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things. I believe that this House should have as a paramount consideration--and that does not in any way diminish the importance of considering costs--that even where a decision is to be made it should first be measured in terms of whether it is an educationally sound idea, an educationally sound policy, ahead of the other issues of cost. If a policy is to be propounded under the code and exercised by a local authority and costs are allowed to override educational considerations, we should have no part of that. For those reasons, I wish to have that provision on the face of the Bill.

I ask to be reminded about the code of practice. I understand that in the Bill it is dealt with under the negative resolution procedure. I wish to be certain that this code will come before the House under the affirmative procedure. I believe that I have already secured that but I should like confirmation of it. If I have not secured that, I apologise in advance for the omission and I shall attend to that matter on Report. However, my memory tells me that I may have covered that matter already. I beg to move.

Lord McIntosh of Haringey: I start by echoing what the noble Baroness said about the importance of this part of the Bill. As she rightly says, admission policies affect all children in all types of school. Over the years, they have caused more agony and anguish for parents, children and those running our schools than almost any other single issue.

The code of practice to which the noble Baroness referred, which is the subject matter of Clause 79, reflects our approach to managing diversity in admissions through advice, co-operation and adjudication rather than through conflict, as has happened too often in the past. The advice in the code will not be a dogmatic, centralised view on what every school's admission policy should be. It is designed to give practical advice on a range of admission issues and on the new legislation. That advice will be drawn up only after discussion and consultation with our education partners and a draft will be laid before both Houses.

The Select Committee on Delegated Powers and Deregulation endorsed our approach in the Bill to the statutory basis that we are giving to the code. Its focus will be on working to achieve fair and objective admission arrangements. We shall start the discussion and consultation process shortly.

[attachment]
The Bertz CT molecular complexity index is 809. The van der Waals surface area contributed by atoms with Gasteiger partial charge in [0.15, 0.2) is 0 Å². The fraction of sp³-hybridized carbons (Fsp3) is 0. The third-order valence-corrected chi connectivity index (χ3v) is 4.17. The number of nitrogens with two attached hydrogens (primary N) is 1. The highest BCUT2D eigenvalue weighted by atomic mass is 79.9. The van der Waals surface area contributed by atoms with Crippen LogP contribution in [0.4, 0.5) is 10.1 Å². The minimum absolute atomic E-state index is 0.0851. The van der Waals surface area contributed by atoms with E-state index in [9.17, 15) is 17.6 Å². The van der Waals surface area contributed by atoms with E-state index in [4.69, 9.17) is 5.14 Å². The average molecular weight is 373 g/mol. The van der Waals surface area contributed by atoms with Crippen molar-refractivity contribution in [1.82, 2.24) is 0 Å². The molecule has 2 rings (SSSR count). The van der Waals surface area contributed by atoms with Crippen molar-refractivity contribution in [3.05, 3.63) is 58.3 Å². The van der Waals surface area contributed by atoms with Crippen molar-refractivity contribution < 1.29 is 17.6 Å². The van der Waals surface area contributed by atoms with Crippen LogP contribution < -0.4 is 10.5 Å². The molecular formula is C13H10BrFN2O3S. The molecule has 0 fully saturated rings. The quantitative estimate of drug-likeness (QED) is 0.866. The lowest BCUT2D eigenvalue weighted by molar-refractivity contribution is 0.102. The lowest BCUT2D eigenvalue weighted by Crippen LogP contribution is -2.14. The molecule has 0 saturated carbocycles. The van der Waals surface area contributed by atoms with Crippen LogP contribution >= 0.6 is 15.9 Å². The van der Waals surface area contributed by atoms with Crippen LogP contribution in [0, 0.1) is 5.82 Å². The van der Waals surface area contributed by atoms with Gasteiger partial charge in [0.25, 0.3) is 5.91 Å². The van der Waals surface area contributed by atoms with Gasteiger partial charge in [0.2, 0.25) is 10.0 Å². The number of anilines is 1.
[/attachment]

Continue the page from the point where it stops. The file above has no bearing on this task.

Ministers have said in another place that we shall be issuing interim guidance on admissions before a draft code is produced. We shall first consult on a draft of that interim guidance. That interim guidance will be an important document. Not only will it give advice on the arrangements for the operation of the next admissions round where practicable, but it will foreshadow the new admissions framework under the Bill. That will enable everyone to prepare for the new arrangements in timely fashion, subject to Parliament's approval. The consultation on the interim guidance will also start discussion on the content of the draft code.

I stress that we shall be fully involving interested parties when preparing the draft code before issuing it for further consultation and eventually laying it before both Houses.

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The noble Baroness raised the point about timing. We shall consult shortly on the draft interim guidance, certainly in good time for that draft to be available to your Lordships' House on Report. We shall then produce a draft code for consultation in the early autumn and shall seek to lay the draft code before both Houses early in the new parliamentary Session. We anticipate that it will be published early next year. I confirm that, as the noble Baroness suspected, the Select Committee on Delegated Powers and Deregulation is content with that method of parliamentary scrutiny.